Sichuan-born novelist Yan Ge, who is famous for her stories of rural China that are written in her hometown dialect, is set to publish her debut novel and short story collection in English.
According to The Bookseller, literary publishers Faber and Scribner have acquired the exclusive UK and Commonwealth rights and the North American rights, respectively, of Yan’s novel Hotel Destination and short story collection Elsewhere, both of which will be her first in English.
Yan retweeted the aforementioned news article on her personal Twitter account. “To debut again!” she wrote, “Thanks to my second language which rejuvenated my literary voice and enabled me to begin another journey as a new writer five years ago when I was 31.”
What’s Going Wrong with Chinese Literature in Translation?
Over the weekend, Chinese-American novelist Er Xiang republished on her official WeChat account a personal essay written by Yan in 2018. In the essay, Yan reminisces about her literary journey as an anglophone writer, which began in a workshop with American writer Phillip Lopate when she was a visiting scholar at Duke University.
She wrote, “Compared to writing in Chinese, writing in English was completely unexciting; it felt lukewarm… a process that could please nobody. I promised myself that no matter what I’d do, I’d never write in English.”
However, her attitude began to change as she attended more literary festivals in Ireland, where she resided with her husband. As her works received international recognition, she was frequently asked to read excerpts of her translated works in English.
Fans of Literature Are Creating Hubs for Translated Chinese Fiction Online
The readings felt distanced from her stories. “I felt compelled to tell my audience,” she wrote, “that the English came from my translator, not me.”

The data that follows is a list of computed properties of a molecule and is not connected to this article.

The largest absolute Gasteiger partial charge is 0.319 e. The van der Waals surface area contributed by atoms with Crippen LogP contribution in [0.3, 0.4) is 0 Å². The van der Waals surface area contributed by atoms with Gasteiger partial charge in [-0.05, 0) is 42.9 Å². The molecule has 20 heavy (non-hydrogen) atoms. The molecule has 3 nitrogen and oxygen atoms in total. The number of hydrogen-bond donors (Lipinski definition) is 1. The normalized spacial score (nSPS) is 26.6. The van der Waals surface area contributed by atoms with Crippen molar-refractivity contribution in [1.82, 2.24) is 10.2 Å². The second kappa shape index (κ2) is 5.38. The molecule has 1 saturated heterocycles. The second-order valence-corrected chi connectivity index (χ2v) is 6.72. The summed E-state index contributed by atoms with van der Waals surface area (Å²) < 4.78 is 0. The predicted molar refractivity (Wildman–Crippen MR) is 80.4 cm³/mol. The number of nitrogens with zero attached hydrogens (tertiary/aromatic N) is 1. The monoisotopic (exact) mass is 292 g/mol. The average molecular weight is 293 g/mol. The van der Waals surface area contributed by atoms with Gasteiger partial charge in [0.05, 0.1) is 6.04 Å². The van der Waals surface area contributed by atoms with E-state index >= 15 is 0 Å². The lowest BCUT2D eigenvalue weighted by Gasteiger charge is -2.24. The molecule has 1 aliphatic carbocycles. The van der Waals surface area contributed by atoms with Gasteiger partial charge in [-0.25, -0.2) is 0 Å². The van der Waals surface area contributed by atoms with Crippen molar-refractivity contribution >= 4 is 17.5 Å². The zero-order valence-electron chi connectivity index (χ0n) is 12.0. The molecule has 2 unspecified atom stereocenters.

Eventually, she broke her promise and wrote her first English-language work in 2017. Upon struggling to compose a solicited submission for an Irish literary journal, she decided to try writing it in English. The result was Yan’s excellent essay, The Panda Suicide.
She described the process of writing in English as “exciting, as if a youthful writerly self who just began to write stories emerged from inside.”
Her English-language stories have been published in numerous literary magazines, including The New York Times, The Irish Times, and TLS.
Reflecting on the process of writing these stories, Yan noted, “The most important thing I’ve realized is, writing in English will not require me to bid farewell with my mother language.
“I have become a new writer in the anglophone world, but I’m still the same person, writing about my hometown, in my native Sichuanese dialect,” she added.
Yan’s short story collection Elsewhere is set to be published in 2023.
Cover image via Unsplash
We highlight our top stories each week in an email newsletter that goes out every Monday - hot, fresh, and straight to your inbox.
Don't worry, we don't spam